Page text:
There are people who will be OK with this, who say that it’s all in the name of fighting terror, and that anything our government has to do, anything, it’s all well and good because we’re at war, we’re fighting the bad guys and this is how we have to do it, yada yada yada.

I could not disagree more with those people. This is NOT what America is about. This is NOT a nation where we just blindly trust our government to do what’s right and look the other way because we’re at war (how’d that go in 2003 when Congress let Bush/Cheney take us into that quagmire of Iraq?)

What President Obama and the NSA are doing is going outside the law without American citizens’ knowledge and doing things that just shouldn’t be done.

It’s shameful, and I hope more U.S. citizens start paying attention to what civil liberties of ours are being given up in the name of “security.”

A bewildering season finale of “Mad Men.” Rafa Nadal, shocked at Wimbledon again. And a Wallenda does the impossible


Big congratulations to the Chicago Blackhawks and their fans for winning their second Stanley Cup in the last four years, in stunning fashion Monday night. Down 2-1 to the Bruins with 1:30 to go in the third period, Chicago scored twice in the last 1:19 to win. Amazing stuff. This photo just about sums up what it means to win the Cup, don’t you think?

“Mad Men” is a show that alternately delights, frustrates and angers me. It’s brilliant and wonderful and annoying and just a hell of a lot of fun to watch, especially this season, when it seemed like Matthew Weiner finally let some characters change and learn from past behavior.

Sunday night’s season finale (SPOILER ALERT! IF YOU HAVEN’T SEEN IT YET, SKIP DOWN TO THE RAFAEL NADAL TENNIS PHOTO.) was very surprising, but still frustrating.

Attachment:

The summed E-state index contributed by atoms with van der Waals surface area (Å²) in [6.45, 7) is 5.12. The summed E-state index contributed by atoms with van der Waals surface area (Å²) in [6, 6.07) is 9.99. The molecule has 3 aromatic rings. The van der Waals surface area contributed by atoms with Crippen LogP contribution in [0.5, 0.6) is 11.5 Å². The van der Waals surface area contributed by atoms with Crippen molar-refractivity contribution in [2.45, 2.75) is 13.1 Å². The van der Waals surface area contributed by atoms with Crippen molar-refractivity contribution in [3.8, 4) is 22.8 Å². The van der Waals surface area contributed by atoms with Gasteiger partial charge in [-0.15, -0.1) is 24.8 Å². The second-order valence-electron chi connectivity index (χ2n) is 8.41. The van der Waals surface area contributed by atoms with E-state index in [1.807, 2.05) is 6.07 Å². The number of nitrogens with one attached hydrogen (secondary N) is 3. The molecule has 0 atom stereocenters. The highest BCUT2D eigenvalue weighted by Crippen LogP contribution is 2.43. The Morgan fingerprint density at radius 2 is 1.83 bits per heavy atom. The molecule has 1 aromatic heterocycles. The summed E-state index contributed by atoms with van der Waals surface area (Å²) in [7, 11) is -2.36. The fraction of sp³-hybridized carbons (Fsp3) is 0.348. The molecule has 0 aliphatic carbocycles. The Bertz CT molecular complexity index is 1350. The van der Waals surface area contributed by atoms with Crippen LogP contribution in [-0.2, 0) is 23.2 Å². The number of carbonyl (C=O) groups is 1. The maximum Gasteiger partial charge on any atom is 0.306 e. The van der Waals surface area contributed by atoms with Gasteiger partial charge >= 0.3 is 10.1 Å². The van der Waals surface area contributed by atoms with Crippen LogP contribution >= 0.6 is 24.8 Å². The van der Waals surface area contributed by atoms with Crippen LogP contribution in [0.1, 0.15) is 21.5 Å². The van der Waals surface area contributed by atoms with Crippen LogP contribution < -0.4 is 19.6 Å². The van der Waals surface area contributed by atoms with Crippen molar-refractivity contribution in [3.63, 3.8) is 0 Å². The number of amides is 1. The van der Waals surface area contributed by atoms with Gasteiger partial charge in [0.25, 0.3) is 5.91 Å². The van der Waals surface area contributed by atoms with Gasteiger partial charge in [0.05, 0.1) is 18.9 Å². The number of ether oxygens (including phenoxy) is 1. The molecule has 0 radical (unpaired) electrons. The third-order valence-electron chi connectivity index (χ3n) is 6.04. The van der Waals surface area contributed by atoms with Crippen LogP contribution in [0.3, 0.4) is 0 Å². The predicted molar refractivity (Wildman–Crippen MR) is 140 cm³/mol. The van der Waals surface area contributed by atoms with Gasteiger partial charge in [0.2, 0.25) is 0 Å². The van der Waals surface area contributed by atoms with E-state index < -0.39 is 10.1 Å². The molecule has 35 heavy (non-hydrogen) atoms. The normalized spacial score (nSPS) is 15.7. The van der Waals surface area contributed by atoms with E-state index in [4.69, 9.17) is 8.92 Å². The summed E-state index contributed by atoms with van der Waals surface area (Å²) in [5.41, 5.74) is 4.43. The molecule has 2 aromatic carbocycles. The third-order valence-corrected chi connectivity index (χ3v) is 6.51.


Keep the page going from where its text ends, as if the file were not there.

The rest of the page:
Don Draper, still as loathsome as ever, appears to have made a major breakthrough. He quit drinking cold turkey, actually did something selfless by letting Ted go to California to save his marriage (instead of Don going there to save his marriage), and actually owned up to who he really is in a huge pitch meeting with Hershey, and with his kids. Of course, he ended up getting “fired” by his partners, so maybe lying was the better way to go.
Pete Campbell, my favorite character to hate on the show, is also in bad shape, and he brought it all on himself too. (His “Not great, Bob!” in the elevator killed me with laughter).
I feel badly. for Peggy, once again loved and left by men she adored. I thought the finale gave us some sweet moments with Joan and Roger, who just seem destined to end up together, don’t they?
And Sally Draper, God bless her, continues to be awesome as a rebellious teen. Is there any doubt she’ll be selling drugs at her boarding school and listening to the Grateful Dead by next season?
Overall I thought this season was one of the best the show has had; they allowed the “real” 1960s to happen to these characters, and the writing was fantastic.
“Mad Men” has only one year left. I hope next year is just as good as this one.
And I hope Pete Campbell is never, ever happy.

nadal-wre0010155677-20130624**Last year was shocking.
This year, maybe even more so.
For the second year in a row, Rafael Nadal is going home from Wimbledon before the grass has even started to get chewed up.
I wouldn’t have believed it unless I saw it myself, but the great Spaniard spit the bit at Wimbledon again Monday, losing in the first round to a Belgian named Steve Darcis (I follow tennis very closely and even I’ve never heard of this dude).

Maybe it was a case of Nadal’s knees hurting again, with him playing too much tennis this year. Or maybe Darcis just caught fire and played the most beautiful tennis he’s ever played for about two hours.

Whatever it was, Wimbledon just got a whole lot easier for Andy Murray and Roger Federer, who could’ve had to play Nadal before the final (And say this for Federer, as tennis writer Greg Couch did on Twitter: He doesn’t lose to journeymen like Darcis at Slams. Not ever.).

Now it looks like we might get a Federer-Murray semi, which would be delicious.
As for Nadal, I really hope he’s not hurt again. The sport is so much better with him in it.


**Finally, hope you all saw the insane stunt Nik Wallenda pulled Sunday night on the Discovery Channel, as he wire-walked 1,400 feet across the Grand Canyon, while 1,500 feet off the ground (that’s higher than the Empire State Building, FYI).